What about the possibility of imaging a lone protein molecule freely tumbling in the cytoplasm? It turns out that it is possible, if one can take the picture fast enough. Strobe photography can be used to image a bullet going through an apple without any blur (Figure 5C).1 The sharpness is due to the short duration of the flash. The bullet simply doesn’t travel very far while it is illuminated and imaged. This same technique can be applied to “freeze” proteins in the cytoplasm. By using a laser as an extremely bright and short (~300 microseconds) flash, an individual protein can be imaged. Xie’s research group has already used this technique to detect single red fluorescent proteins in E. coli cytoplasm with a high signal-to-background ratio (Figure 5D).1 “The method could also be used, for example, to determine the cellular concentration of weakly expressed proteins without calibration,” remarked Xie. Further improvements on this method, however, will require the development of reporters with high photostability and better-controlled photochemistry.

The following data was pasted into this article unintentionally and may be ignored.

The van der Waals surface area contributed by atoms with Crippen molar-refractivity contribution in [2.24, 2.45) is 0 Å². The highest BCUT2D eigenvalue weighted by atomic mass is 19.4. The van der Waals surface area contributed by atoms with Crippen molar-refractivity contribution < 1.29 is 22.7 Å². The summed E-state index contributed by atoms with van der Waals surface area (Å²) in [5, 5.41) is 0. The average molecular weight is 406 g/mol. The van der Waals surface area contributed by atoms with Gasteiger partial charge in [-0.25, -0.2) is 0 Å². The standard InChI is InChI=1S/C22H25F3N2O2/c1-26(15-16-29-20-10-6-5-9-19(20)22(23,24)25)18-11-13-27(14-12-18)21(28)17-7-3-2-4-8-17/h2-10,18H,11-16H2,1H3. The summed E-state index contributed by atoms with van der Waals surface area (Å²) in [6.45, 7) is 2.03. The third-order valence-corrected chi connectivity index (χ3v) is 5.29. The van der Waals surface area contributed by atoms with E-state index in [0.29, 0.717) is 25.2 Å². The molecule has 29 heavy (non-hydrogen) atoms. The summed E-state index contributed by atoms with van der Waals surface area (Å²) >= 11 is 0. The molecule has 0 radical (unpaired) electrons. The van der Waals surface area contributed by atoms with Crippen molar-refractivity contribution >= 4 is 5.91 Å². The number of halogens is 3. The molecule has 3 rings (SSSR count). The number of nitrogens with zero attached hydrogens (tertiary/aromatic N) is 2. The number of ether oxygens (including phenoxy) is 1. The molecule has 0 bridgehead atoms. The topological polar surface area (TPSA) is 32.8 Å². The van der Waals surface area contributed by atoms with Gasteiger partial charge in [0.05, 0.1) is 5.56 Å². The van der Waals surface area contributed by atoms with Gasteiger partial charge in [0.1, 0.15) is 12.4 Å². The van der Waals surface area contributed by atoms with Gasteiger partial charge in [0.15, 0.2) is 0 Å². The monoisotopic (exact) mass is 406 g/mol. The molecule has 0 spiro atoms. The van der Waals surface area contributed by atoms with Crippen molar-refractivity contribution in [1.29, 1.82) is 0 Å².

The next frontier

Ultimately, the probes developed by Xu’s group and the techniques pioneered by Xie’s group may be combined to produce highly sensitive assays with high spatial and temporal resolution. This advance will allow researchers to study the interactions of multiple genes in the same cell simultaneously by using different colored reporter molecules. In addition to transcription and translation, similar live-cell single molecule assays will offer the prospect of studying more complex cellular processes, such as cell signaling. Continuous advances and evolution along these research fronts is necessary to unravel biochemical processes in vivo, and to develop tools that can be used to detect and diagnose cancer using only a single patient cell.

—David Conrad

Selected References

  1. Xie XS, Yu J, Yang WY. Perspective – living cells as test tubes. Science. 2006; 312(5771): 228-30.
  2. Xu X, Patel R. “Imaging and Assembly of Nanoparticles in Biological Systems” in Handbook of Nanostructured Biomaterials and Their Applications in Nanobiotechnology, H. S. Nalwa, Ed., American Scientific Publishers, Vol. 1, Chapter 13, 435-456, 2005.
  3. Xu X, Brownlow W, Kyriacou SV, Wan Q, Viola JJ. Real-time probing of membrane transport in living microbial cells using single nanoparticle optics and living cell imaging. Biochemistry. 2004; 43(32):10400-13.
  4. Cai L, Friedman N, Xie XS. Stochastic protein expression in individual cells at the single molecule level. Nature. 2006; 440(16):358-62.
  5. Yu J, Xiao J, Ren X, Lao K, Xie XS. Probing gene expression in live cells one protein molecule at a time. Science. 2006; 311(5767): 1600-3.